The teachers this year now can’t wait to get their hands on the data – and they’ll be able to unpick it and show us that they can use the data more effectively.‘

Using data to show the impact of new resources and interventions

Using Progress Test in Maths data, the school identified that, although the children were very capable, the progress rates weren’t where they should be, and potential wasn’t being maximised.

Melisha explains: ‘We were able to analyse the data and see where changes might need to be made. In Maths, we felt that we could benefit from a mastery programme and have just started using a new mastery resource. It’ll be interesting next year to be able to see what the progress rates in Maths are, so that we can gauge the impact.

We also introduced a new reading programme lower down the school, as we have lots of English as an Additional Language (EAL) learners. That’s been shown by the data to have had a significant impact.

It’s been running for around 18 months now and the data demonstrates the impact and effectiveness of it. By the end of Year 1, every child is reading.’

Having a whole-school impact

The school also looked at the more able and wanted to increase the number of students working at greater depth in English. These were identified as students achieving a Standard Age Score (SAS) of 105 and above in Progress Test in English.

Following whole school professional development, the numbers rose from 27% of students achieving SAS 105 or above at the end of 2016-17, to 41% at the end of 2017-18.

Melisha explains: ‘The data showed that the slowest progress was often being made by the highest achievers, so we knew that we needed to challenge the higher level. This was something that we saw throughout the school, so we were able to act quickly. We brought in a trainer from the UK who led some high impact training in reading and writing for the staff. This has had a marked impact and we’ve seen significant progress in the students and in the confidence of the teachers to teach those students too.‘

‘Similarly, with supporting our EAL students – we could see that some teachers were struggling. So we got our EAL department to run a series of training sessions, giving the teachers the tools and skills they need.’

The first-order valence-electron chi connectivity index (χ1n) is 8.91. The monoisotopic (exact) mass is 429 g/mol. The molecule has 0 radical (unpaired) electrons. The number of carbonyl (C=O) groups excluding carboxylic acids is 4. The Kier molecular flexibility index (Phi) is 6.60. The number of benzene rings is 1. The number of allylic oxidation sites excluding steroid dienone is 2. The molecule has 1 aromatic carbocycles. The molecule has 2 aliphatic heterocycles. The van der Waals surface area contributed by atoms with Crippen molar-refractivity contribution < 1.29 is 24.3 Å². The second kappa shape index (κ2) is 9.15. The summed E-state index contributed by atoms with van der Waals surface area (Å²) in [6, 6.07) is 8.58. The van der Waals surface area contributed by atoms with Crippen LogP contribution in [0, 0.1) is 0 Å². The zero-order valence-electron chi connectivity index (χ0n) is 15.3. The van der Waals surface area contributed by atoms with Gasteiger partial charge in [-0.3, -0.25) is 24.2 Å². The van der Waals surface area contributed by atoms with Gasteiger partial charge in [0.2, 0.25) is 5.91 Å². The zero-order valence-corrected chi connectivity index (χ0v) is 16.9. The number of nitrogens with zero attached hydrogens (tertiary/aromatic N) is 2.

Roopshree goes on: ‘We also encourage teachers to share best practice. From the data we can see which classes are stronger in a particular area. So, for example, if we saw that a class had high scores in one area, we were able to encourage other teachers to go and observe the lessons from that teacher or have a dedicated time where the teachers could share the strategies they employ in their classes with colleagues who would benefit.’

Using data for literacy intervention

A large proportion of the students at Edubridge have English as an Additional Language (EAL), so the team were aware that literacy was an area that they wanted to look at specifically.

Students who were identified by CAT4 as having a lower verbal ability were further investigated using NGRT. Comparisons of different factors such as sentence completion, comprehension etc helped to differentiate between EAL students and those who may have other literacy support needs. These students were then investigated further using the York Assessment of Reading for Comprehension (YARC) to identify any specific problems and inform appropriate interventions.

Tassos explains: ‘The tests showed that whilst spoken skills were generally good, reading comprehension levels were low. The Literacy Co-ordinator was able to implement literacy plans, based on the results of NGRT and YARC, supporting early and effective intervention.

We ran after-school literacy groups that were directed by the test results, that have proven to be very effective. Suggested literacy strategies for teachers to use in their day-to-day teaching were also developed, including a Drop Everything and Read campaign, as well as Drop Everything and Write. We discovered that the impact of raising literacy could happen very quickly, as they’re all very aspirational students.’